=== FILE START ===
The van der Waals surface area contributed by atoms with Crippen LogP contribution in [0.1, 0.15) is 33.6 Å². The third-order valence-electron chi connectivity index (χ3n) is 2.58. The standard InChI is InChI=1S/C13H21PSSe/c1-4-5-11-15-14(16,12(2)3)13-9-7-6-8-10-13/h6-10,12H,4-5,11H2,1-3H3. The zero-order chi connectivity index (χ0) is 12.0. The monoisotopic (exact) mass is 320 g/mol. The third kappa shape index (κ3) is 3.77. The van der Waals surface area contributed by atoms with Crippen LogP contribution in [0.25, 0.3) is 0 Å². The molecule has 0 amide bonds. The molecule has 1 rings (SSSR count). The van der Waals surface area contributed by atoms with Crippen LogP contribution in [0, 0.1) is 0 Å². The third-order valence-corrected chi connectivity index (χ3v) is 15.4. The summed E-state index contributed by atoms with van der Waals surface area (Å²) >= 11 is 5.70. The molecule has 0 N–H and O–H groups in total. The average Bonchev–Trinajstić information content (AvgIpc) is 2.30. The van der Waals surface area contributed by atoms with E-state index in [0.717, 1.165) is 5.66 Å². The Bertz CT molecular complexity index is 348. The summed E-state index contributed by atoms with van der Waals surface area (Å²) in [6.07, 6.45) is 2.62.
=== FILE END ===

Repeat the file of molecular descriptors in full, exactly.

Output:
The van der Waals surface area contributed by atoms with Crippen LogP contribution in [0.1, 0.15) is 33.6 Å². The third-order valence-electron chi connectivity index (χ3n) is 2.58. The standard InChI is InChI=1S/C13H21PSSe/c1-4-5-11-15-14(16,12(2)3)13-9-7-6-8-10-13/h6-10,12H,4-5,11H2,1-3H3. The zero-order chi connectivity index (χ0) is 12.0. The monoisotopic (exact) mass is 320 g/mol. The third kappa shape index (κ3) is 3.77. The van der Waals surface area contributed by atoms with Crippen LogP contribution in [0.25, 0.3) is 0 Å². The molecule has 0 amide bonds. The molecule has 1 rings (SSSR count). The van der Waals surface area contributed by atoms with Crippen LogP contribution in [0, 0.1) is 0 Å². The third-order valence-corrected chi connectivity index (χ3v) is 15.4. The summed E-state index contributed by atoms with van der Waals surface area (Å²) >= 11 is 5.70. The molecule has 0 N–H and O–H groups in total. The average Bonchev–Trinajstić information content (AvgIpc) is 2.30. The van der Waals surface area contributed by atoms with E-state index in [0.717, 1.165) is 5.66 Å². The Bertz CT molecular complexity index is 348. The summed E-state index contributed by atoms with van der Waals surface area (Å²) in [6.07, 6.45) is 2.62.